1947 revisited

Posts from Mark Schmitt and Josh Marshall about Peter Beinart's much discussed TNR piece remind me that I intended to comment on it way back when.

The Islamofascism as the new Cold War/World War II canard has certainly been one of the most cringeworthy rhetorical devices of the last 3 years. It is aggravating on one level because it smacks of people that went to good schools trying to emotionally manipulate a country that only understands those events in debased and oversimplified Hollywood versions (The War on Terror is like Saving Private Ryan? That movie was hardcore...) On a more serious level, it completely obscures the real threat at hand. Even if most of the people in charge deploy it cynically, it creates a sort of vicious circle of historical posturing and policy choices informed more by political than legitimate considerations.

To hope, as Beinart seems to, that liberals will ever do anything but scoff at this shoddy history and shoddier approach to policy is just plain misguided. The numbers simply don't add up to a "defining global struggle of our generation". And if the goal is to define the authentic principles of a new Democratic party, loyalty oaths to an overblown false analogy are not the place to start.

But Beinart isn't really after a good policy that the Democrats should claim for themselves. He's after emotional resonance for Democrats. And you can't really blame him: the journey towards a Democratic party defined by an active unifying vision and narrative is a long way from over, and the years in between are going to be confusing and frustrating. He is also trying to offer Democrats an emotional narrative to counter the one that has enraptured so many conservatives over the last few years.

But the factors that have made 9/11 a neverending political and emotional bonanza for conservative politics have a lot less to do with taking a stand against Islamofascism and a lot more to do with principles and currents of national and in many quarters ethnic chauvinism that are diametrically opposed to liberals core values. To think we could appropriate the power of the 9/11 worldview and capture its power for ourselves is to misunderstand why that phenomenon works for so many people.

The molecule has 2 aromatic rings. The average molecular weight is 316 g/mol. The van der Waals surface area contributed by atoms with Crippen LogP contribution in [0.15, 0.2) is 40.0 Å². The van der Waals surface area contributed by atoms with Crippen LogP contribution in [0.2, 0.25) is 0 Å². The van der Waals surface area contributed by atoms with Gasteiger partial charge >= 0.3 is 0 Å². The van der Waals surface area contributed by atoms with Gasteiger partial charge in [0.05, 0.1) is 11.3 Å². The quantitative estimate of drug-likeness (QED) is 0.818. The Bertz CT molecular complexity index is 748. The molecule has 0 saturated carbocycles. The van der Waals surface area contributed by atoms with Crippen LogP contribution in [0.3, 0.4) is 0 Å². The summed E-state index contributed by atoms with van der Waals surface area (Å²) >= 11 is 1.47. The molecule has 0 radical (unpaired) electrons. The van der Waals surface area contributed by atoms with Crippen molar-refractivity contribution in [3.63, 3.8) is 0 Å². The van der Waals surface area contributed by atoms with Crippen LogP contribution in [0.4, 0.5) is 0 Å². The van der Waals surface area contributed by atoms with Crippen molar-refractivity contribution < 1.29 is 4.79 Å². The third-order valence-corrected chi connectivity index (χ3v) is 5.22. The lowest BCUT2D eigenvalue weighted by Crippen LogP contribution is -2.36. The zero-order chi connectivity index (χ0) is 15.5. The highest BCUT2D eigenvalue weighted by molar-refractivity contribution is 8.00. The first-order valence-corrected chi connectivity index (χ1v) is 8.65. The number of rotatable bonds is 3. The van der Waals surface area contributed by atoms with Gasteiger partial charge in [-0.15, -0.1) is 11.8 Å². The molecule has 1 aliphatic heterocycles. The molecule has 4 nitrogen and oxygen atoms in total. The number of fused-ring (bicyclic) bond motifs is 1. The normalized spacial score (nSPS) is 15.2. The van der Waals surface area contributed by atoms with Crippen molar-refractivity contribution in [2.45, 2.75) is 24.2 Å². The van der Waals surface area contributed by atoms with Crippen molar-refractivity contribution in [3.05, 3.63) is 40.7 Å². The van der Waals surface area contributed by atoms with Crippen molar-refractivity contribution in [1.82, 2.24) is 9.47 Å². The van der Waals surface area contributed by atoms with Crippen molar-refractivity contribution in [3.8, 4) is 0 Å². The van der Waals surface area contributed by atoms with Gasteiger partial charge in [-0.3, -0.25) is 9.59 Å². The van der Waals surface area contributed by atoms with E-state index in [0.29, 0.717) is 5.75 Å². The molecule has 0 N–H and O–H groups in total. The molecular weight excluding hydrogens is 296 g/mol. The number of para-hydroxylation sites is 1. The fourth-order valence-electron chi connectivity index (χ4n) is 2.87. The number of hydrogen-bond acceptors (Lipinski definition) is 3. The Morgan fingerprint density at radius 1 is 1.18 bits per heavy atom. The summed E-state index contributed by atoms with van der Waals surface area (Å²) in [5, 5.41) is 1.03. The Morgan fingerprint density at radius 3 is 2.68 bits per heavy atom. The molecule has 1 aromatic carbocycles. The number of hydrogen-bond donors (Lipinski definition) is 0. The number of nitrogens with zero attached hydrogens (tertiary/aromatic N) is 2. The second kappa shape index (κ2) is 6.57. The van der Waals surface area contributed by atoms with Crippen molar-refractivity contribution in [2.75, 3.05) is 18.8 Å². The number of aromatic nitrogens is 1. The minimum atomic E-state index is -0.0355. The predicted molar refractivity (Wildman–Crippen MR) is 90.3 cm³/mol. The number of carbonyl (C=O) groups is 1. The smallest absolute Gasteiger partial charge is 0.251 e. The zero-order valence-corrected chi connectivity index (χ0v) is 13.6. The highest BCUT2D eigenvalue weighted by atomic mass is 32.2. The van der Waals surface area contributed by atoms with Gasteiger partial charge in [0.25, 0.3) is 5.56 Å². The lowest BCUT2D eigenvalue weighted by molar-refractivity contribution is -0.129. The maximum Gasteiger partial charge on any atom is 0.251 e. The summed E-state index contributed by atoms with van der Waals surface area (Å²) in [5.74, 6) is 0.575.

The act that Beinart eventually settles on to define those who take up his suggestion, the swift renunciation of anyone who opposes military adventurism (i.e. Michael Moore, Moveon, etc.) is supposed to be the equivalent of the ADA's renunciation of communism and Soviet influence in the late 40s. But, as both Marshall and Schmitt point out, this gets liberal anti-communism, and the virulent anti-Bush left, totally wrong. Besides actual communists and communism, the factions Schlesinger and co. opposed were people still clinging to myths and misinformation about the Soviet Union left over from a generation before. More importantly, many of the intellectual strains supporting the Democratic party and broader goals of economic justics at midcentury were intertwined with socialist politics and analysis.

Postwar liberals had the foresight to understand how the world was shaping up after the war: troubled but free nations against a really, really fucked up totatlitarian empire, and the tenacity to make their fellow liberals face up to the future coming down the pike. But the most convincing thing about the choice posed by the ADA and like-minded liberals was simple: it was a real, all encompassing threat.

Had Michael Moore and Moveon existed in 1947, they would have been branded the "anti-anti-communists". Voices standing up for the costs that demagoguery and political opportunism were inflicting on American values, and, sure enough, using comparable outrage and overblow rhetoric to fight the demagogues of the right.

What made postwar liberalism unique is that these were secondary concerns. The ADA certainly would have sympathized with Michael Moore and company. But more to the point, they would understand that Moore et al are hardly the main event. They are duking out a fight that is ultimately peripheral to the creation of a consensus liberal vision.

Implying as Beinart does, that they are the fellow travelers in our mist is to completely discount the real ideological battle at hand after World War II, and completely overestimate the ideological battle at hand in 2004 with medieval Islamist fanaticism.


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